Need to get in touch? Give us a call.
Our helpful customer advisors are available to answer questions and give you the advice and information you need.
For all other enquiries please contact us from the contact Listers section.
By Andy Enright
Added 3rd July, 2015
The Honda Jazz deserves more respect than it gets and this improved post-2011 second generation model is probably the version of this design that makes most sense as a used car buy. Derided as a bit of a granny magnet that's devoid of appeal for anyone with their own teeth, it's actually a really smart supermini that's engineered like no other.
Yes, there are more exciting cars to drive, but it'll be a cast-iron guarantee that none of them will be as reliable as the Jazz. We like superlatives and this little Honda remains the numero uno when it comes to integrity of engineering. It would always be our first choice for the used buyer who wants the peace of mind of a new car.
The second generation version of Honda's NSX supercar has been lightly upgraded. Jonathan Crouch takes a look at a car that still pushes boundaries.
With the Jazz 1.5i VTEC Sport, Honda gives one of its less sporty cars a bit of a makeover. Jonathan Crouch is pleasantly surprised.
An astonishing number of Honda Jazz owners buy another and the revised third generation version we're looking at here aims to keep them loyal. But the Japanese brand also needs to attract new converts to its clever little supermini, something that will be easier to do with this enhanced MK3 model thanks to its smarter looks and the wider variant choice made possible by the introduction of a fresh 1.5-litre engine into the range. For very good reasons, this is the supermini that industry insiders commonly recommend.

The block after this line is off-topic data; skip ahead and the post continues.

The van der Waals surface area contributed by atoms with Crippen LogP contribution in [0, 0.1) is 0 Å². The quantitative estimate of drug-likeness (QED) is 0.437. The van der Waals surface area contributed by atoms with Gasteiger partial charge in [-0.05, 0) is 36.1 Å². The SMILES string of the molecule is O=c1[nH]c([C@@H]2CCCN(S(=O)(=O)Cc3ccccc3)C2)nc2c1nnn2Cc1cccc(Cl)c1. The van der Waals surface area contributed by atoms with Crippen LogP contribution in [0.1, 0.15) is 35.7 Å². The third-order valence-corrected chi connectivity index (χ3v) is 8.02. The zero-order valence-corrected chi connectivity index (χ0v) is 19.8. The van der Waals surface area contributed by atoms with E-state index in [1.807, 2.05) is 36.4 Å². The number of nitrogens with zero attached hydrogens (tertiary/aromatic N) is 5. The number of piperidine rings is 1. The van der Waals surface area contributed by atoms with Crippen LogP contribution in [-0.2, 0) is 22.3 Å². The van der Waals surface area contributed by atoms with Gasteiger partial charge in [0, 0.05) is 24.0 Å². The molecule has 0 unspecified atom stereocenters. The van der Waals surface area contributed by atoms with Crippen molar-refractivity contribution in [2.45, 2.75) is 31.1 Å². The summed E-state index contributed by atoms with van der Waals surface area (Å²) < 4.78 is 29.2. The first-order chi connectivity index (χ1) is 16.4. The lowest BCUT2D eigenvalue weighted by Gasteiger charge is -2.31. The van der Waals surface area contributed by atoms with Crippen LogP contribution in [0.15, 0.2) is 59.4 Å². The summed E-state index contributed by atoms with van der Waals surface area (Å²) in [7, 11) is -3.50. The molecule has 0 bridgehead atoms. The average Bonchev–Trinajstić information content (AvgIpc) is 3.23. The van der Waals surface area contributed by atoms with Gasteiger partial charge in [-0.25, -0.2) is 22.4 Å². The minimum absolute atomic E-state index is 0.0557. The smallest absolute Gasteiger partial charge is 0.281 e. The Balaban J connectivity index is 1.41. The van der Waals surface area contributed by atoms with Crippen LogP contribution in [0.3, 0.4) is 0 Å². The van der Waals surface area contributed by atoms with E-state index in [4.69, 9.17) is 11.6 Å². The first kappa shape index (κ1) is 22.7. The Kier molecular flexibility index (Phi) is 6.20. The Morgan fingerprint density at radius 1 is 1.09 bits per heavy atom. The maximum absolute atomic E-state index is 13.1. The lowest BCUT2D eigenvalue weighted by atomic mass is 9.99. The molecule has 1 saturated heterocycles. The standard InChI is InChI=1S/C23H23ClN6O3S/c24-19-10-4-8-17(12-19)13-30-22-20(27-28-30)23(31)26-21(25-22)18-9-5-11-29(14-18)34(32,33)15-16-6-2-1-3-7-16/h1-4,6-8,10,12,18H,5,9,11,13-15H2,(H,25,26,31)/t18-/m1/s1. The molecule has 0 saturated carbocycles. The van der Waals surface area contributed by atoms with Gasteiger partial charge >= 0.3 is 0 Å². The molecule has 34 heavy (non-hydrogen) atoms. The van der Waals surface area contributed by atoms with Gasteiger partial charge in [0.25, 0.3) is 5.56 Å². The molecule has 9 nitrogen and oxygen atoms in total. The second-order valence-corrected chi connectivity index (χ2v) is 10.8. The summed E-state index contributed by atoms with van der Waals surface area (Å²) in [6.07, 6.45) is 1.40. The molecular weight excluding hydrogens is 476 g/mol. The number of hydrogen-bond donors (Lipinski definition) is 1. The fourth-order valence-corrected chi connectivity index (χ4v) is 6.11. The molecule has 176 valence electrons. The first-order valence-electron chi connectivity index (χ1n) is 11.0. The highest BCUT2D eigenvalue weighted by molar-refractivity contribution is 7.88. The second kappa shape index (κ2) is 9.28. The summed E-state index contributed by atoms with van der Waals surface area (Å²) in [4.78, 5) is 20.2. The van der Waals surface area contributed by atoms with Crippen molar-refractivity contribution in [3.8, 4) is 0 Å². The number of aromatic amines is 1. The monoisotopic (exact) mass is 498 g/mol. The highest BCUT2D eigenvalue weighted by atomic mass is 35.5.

Jazz buyers get two petrol engine options, a 1.3-litre i-VTEC petrol unit offering 102PS and a 1.5-litre i-VTEC variant with 130PS. Both are mated to a sweet-shifting six-speed gearbox. Optional is a CVT automatic, which enables the 1.3-litre Jazz to return very reasonable efficiency figures - 61.4mpg on the combined cycle and 106g/km of CO2. For us, it's still the cleverness of this car's packaging that impresses most, with its neat magic seating and tardis-like cabin.
In 2015, Honda's fourth generation CR-V evolved into something cleverer, classier and much more efficient. Targeting family Crossover models as well as small lifestyle-orientated SUVs, it's a strong package if you're looking at petrol power or an entry-level 2WD diesel. What changed with the post-2015-era facelift though was that buyers got the option of hi-tech automatic transmission and the more sophisticated pairing of high performance diesel power and 4WD. In other words, in this guise, the CR-V sharpened-up its act. As a result, it's a hard car not to like as a used buy.
The fifth generation Honda's CR-V makes plenty of sense in Hybrid form, thinks Jonathan Crouch
Simply click the range you’re interested in to see what reviews are available:
If you would like more information, please get in touch with your local Honda centre, who will be happy to help you:
Please note that we only display reviews for cars we currently have for sale on these pages.